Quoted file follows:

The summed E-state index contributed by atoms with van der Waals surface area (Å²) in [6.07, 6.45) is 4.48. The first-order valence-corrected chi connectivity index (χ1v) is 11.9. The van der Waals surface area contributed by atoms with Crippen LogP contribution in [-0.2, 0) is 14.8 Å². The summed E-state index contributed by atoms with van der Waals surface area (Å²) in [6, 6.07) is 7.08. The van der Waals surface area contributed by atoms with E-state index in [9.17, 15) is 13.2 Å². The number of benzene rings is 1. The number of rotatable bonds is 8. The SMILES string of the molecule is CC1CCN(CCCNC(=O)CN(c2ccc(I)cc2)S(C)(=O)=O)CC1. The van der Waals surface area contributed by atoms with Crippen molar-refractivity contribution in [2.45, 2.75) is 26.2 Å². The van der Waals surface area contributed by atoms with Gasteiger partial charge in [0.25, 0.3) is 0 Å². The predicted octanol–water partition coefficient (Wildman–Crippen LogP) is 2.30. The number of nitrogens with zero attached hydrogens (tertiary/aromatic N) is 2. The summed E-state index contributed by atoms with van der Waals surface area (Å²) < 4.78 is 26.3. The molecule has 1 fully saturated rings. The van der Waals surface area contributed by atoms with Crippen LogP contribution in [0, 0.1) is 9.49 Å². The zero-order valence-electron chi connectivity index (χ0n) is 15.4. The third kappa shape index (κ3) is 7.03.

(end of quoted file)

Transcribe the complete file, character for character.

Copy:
The summed E-state index contributed by atoms with van der Waals surface area (Å²) in [6.07, 6.45) is 4.48. The first-order valence-corrected chi connectivity index (χ1v) is 11.9. The van der Waals surface area contributed by atoms with Crippen LogP contribution in [-0.2, 0) is 14.8 Å². The summed E-state index contributed by atoms with van der Waals surface area (Å²) in [6, 6.07) is 7.08. The van der Waals surface area contributed by atoms with E-state index in [9.17, 15) is 13.2 Å². The number of benzene rings is 1. The number of rotatable bonds is 8. The SMILES string of the molecule is CC1CCN(CCCNC(=O)CN(c2ccc(I)cc2)S(C)(=O)=O)CC1. The van der Waals surface area contributed by atoms with Crippen molar-refractivity contribution in [2.45, 2.75) is 26.2 Å². The van der Waals surface area contributed by atoms with Gasteiger partial charge in [0.25, 0.3) is 0 Å². The predicted octanol–water partition coefficient (Wildman–Crippen LogP) is 2.30. The number of nitrogens with zero attached hydrogens (tertiary/aromatic N) is 2. The summed E-state index contributed by atoms with van der Waals surface area (Å²) < 4.78 is 26.3. The molecule has 1 fully saturated rings. The van der Waals surface area contributed by atoms with Crippen LogP contribution in [0, 0.1) is 9.49 Å². The zero-order valence-electron chi connectivity index (χ0n) is 15.4. The third kappa shape index (κ3) is 7.03.